Is it possible to pay for services provided by healthcare professionals and if so, which restrictions apply?
The TG Act does not specifically deal with payments by pharmaceutical companies to healthcare professionals.
However, in accordance with the MACC Medicines Australia members can pay healthcare professionals for speaking at educational events and for their consultancy services. These fees must be reported to Medicines Australia.  There should be a clearly identified legitimate need for the services.  Remuneration for the services rendered should not exceed an amount commensurate with the services supplied and must be reasonable, appropriate, and balanced when considered in context. 
 MACC section 15.1.
 MACC section 5.
 MACC section 5.1.
Are pharmaceutical companies permitted to provide grants or donations to healthcare professionals or healthcare institutions? Does it matter if the grant or donation is monetary or in kind?
The TG Act does not deal with grants or donations made by pharmaceutical companies. Under the MACC, Medicines Australia members can provide grants, financial support, or in-kind support to healthcare professionals or health-related organisations: 
to implement a Quality Use of Medicine program;
for educational or training purposes;
for medical research; and
to improve patient outcomes.
A grant of financial support must not be provided to underwrite a commercial business, generate income for the practice / institution, or to pay for an employee’s salary in part or full.  The member company may temporarily loan a piece of equipment to a medical practice or health-related organisation, provided it facilitates the quality use of medicines and has a mechanism to retrieve the equipment. 
 MACC section 5.2.
 MACC section 5.2.
 MACC section 5.2.
Are pharmaceutical companies required to disclose details of transfers of value to healthcare professionals or healthcare institutions? If so, please indicate whether this is a legal requirement or not, and describe briefly what the companies must report and how. Do these transparency requirements apply to foreign companies and/or companies that do not yet have products on the market?
The TG Act does not deal with disclosure and transparency requirements in relation to payments between pharmaceutical companies and healthcare professionals or institutions.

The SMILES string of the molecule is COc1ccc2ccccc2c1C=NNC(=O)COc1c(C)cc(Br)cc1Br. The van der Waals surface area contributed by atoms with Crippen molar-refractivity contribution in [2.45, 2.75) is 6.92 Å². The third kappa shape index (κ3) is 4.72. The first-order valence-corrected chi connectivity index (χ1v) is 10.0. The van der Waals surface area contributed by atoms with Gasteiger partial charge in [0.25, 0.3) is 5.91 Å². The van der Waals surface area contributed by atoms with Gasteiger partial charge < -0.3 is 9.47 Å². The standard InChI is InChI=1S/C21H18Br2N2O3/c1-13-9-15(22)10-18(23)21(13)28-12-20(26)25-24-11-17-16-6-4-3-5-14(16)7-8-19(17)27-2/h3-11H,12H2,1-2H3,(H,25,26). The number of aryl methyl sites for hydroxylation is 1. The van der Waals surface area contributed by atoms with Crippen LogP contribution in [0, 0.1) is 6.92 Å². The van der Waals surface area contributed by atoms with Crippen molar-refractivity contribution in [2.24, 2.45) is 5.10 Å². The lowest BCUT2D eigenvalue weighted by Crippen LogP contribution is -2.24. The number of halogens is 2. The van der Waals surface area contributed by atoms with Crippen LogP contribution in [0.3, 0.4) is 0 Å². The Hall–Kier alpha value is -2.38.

However, under the MACC member companies are required to report on transfers of value to healthcare professionals, third-party educational meetings and symposia, and health consumer organisations.  These reports must be publicly available for three years from publication.  This is irrespective of whether the member company has products on the market or is a foreign company. Transparency reporting is not a legal requirement but breaching the MACC may lead to sanctions being imposed and fines of up to $300,000 per complaint. 
The MACC outlines the items that must be reported, including fees paid to healthcare professionals for speaking at educational meetings; remuneration or sponsorship of healthcare professionals and any airfares or accommodation provided.  Support provided to health consumer organisations including financial support or significant direct or indirect non-financial support should also be reported.
 MACC section 15.
 MACC section 15.
 MACC section 16.5.
 MACC section 15.1.
When if at all with a competent authority have to get involved in authorising advertising? Is advertising on the internet (including social media) for medicinal products regulated, and if so, how? Should companies include access restrictions on websites containing advertising or other information intended for healthcare professionals?
Advertising of medicinal products no longer requires the TGA’s pre-approval. However as outlined in Question 6 above, companies must still obtain approval where they intend to use restricted representations in their advertisements that are not one of the representations that have been pre-approved by the TGA.
Advertising of medicinal products on the internet and through social media is subject to the same regulation as traditional forms of advertisement under the TG Act.
When considering advertisements on the internet and social media, it is critical for companies to ensure that any content with promotional claims about prescription medicines are not accessible by the general public and are restricted to a verified healthcare professional audience. For example, companies can ensure that such material is hosted on a secure server that is restricted though password protection (as set out in Question 8 above).
The Codes of Practice also provide further guidelines for promotional claims directed at healthcare professionals.
Are there any anti-bribery rules apply to communications between pharmaceutical companies and healthcare professionals or healthcare organizations?